The knives are certainly out for Senator Ozouf, but is this of his own making or not?
A letter written by the Comptroller and Auditor General, Chris Swinson, said he thought the treasury minister was attempting to smear his review.
He reviewed the failed attempt to buy the Lime Grove building for the police. The minister, Senator Philip Ozouf, said the accusations were one-sided. He said:
"This is the second time the comptroller and auditor general has effectively published a report with one-sided accusations that somebody being held to account that they in their view are being harassed to do their job."(1)
The other time, of course, was Bill Ogley who accused Senator Ozouf of harassing him, and behaving in a manner ill befitting a politician; this was the cause of Mr Ogley's rapid departure, although the golden handshake itself was a mistake to be laid at the feet of former Senator Frank Walker - another politician who just doesn't seem capable of apologising, or seeing any need to do so.
I wonder if these reports had come out before Senator Ozouf tried and succeeded in keeping his position as Treasury Minister, whether he would have managed to get re-elected to that post. I somehow doubt it.
But this was part of the culture of the States. Senator Frank Walker led the way. First there was his angry "shafted" remark to Senator Stuart Syvret - when he thought the cameras and microphones were safely off, and he could be rude with impunity. Then there was his apparent bulling of Wendy Kinnard at a meeting witnessed by Graham Power, which would also have gone unremarked.
The Health Minister Jim Perchard told Stuart Syvret in a States session to slit his wrists, and denied it, before being forced into an embarrassing admission of guilt, because other States members had overheard. Stuart Syvret probably didn't help, with his tirade of invective that made me wonder if he was trying for the Jeremy Clarkeson award for rudeness, but like Clarkson, one rather expected it of him, and at least he was open and honest about his insults, not sly and underhand.
Meanwhile, Terry Le Main fired off letters as Housing Minister to try and influence a Court case in which the defendant was the man who provided him with election posters and leaflets at cost, and ranted that he had done nothing wrong.
With teachers like Senator Walker, is it any wonder that Senator Ozouf learnt to express himself forcefully, albeit never in the public sphere. The learned behaviour is as follows - don't ever apologise, go on the offensive.
Unfortunately, as we have seen, these things leak out eventually.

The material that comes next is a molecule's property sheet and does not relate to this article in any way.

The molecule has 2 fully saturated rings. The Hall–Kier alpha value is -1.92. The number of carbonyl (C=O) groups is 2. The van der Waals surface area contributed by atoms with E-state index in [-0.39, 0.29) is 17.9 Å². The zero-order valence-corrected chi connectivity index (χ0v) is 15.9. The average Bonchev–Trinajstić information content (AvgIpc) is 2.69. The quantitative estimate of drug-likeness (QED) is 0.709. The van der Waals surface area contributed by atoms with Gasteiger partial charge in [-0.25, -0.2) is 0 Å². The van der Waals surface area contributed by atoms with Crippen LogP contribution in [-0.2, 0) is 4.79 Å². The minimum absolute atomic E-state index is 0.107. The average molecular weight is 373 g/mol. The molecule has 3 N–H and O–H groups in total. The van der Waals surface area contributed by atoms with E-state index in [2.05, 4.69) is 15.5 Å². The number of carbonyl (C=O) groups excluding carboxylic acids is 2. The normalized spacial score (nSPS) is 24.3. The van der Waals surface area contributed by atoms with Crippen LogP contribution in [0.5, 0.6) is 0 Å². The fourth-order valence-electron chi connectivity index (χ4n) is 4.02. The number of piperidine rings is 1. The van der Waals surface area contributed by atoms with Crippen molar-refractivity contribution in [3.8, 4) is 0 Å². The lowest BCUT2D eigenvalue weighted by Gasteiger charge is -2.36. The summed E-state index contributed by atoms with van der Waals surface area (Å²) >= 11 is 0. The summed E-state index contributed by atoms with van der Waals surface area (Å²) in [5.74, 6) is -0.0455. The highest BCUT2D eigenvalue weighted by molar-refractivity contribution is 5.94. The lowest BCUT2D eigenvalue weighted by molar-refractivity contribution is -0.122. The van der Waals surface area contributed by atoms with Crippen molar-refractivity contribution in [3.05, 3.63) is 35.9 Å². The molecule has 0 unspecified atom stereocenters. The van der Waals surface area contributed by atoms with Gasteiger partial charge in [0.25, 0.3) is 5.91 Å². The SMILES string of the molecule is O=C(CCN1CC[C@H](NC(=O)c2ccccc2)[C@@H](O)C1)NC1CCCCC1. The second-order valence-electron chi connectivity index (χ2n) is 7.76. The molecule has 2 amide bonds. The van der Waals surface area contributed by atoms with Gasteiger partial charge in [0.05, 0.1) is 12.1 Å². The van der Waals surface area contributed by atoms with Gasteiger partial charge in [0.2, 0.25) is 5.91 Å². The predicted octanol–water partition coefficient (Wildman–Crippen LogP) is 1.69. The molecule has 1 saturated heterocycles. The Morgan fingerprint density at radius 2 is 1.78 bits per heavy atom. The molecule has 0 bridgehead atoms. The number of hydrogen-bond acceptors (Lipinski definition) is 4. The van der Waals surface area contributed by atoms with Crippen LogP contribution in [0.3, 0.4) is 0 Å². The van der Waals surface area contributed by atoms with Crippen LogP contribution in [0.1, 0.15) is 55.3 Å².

The report, published on Tuesday, catalogues accusations of harassment and bullying by Senator Ozouf and an attempt to smear the former chief executive of Jersey Property Holdings, David Flowers. (1)
Senator Ozouf was once the golden boy, the heir apparent of Frank Walker. When Ian Gorst was standing for Chief Minister, there was still a chance for him to challenge him for the post; once Philip Bailhache decided to stand, he must have realised that he would not stand a chance. His natural supporters, like John le Fondré once was, have now seen what he can be like and they wouldn't vote for him to be Treasury Minister. James Reed was effectively stabbed in the back by bringing forward education proposals that appear to have been rubbished by the Treasury Minister.
Channel Television kept showing a picture of him looking gaunt and jaundiced, alongside captions like "Bullying". The Jersey Evening Post has the headline "Ozouf 'prepared to ruin civil servant's reputation'" The BBC report is probably the least antagonistic, and does print something of his reply:
Senator Ozouf said: "It's very easy to say when someone is being challenged that that behaviour is too challenging, well we were at risk of purchasing the most expensive piece of property the States would have ever bought - I think the public expect me to ask questions. (1)
On Channel TV, the Senator also said he would be giving a full statement when he returns to Jersey. But the knives are definitely out, and with past allies like Frank Walker and Terry Le Sueur now gone from the scene, it will be interesting to see if there is pressure for him to resign from the Treasury. One thing is certain: he will need a lot of luck to remain in the States next election.
Of course, there are more than one side to a story; it can be told in different ways, and events can be open to different interpretations. Dunkirk, after all, can even be seen with positive spin as a "miracle", even though it was a retreat. When one looks at history, there is always a need to be aware of possible alternative interpretations, and how well they fit the available evidence. But the Auditor General has been doing this. He is an honest man, without an axe to grind.
It is noteworthy that the Auditor-General's report has taken great care to sift the evidence, to test what he is told by witnesses, including Senator Ozouf, and he is very careful not to make any political judgements. That task falls to the States, and in particular, the Council of Ministers. We shall have to wait and see.
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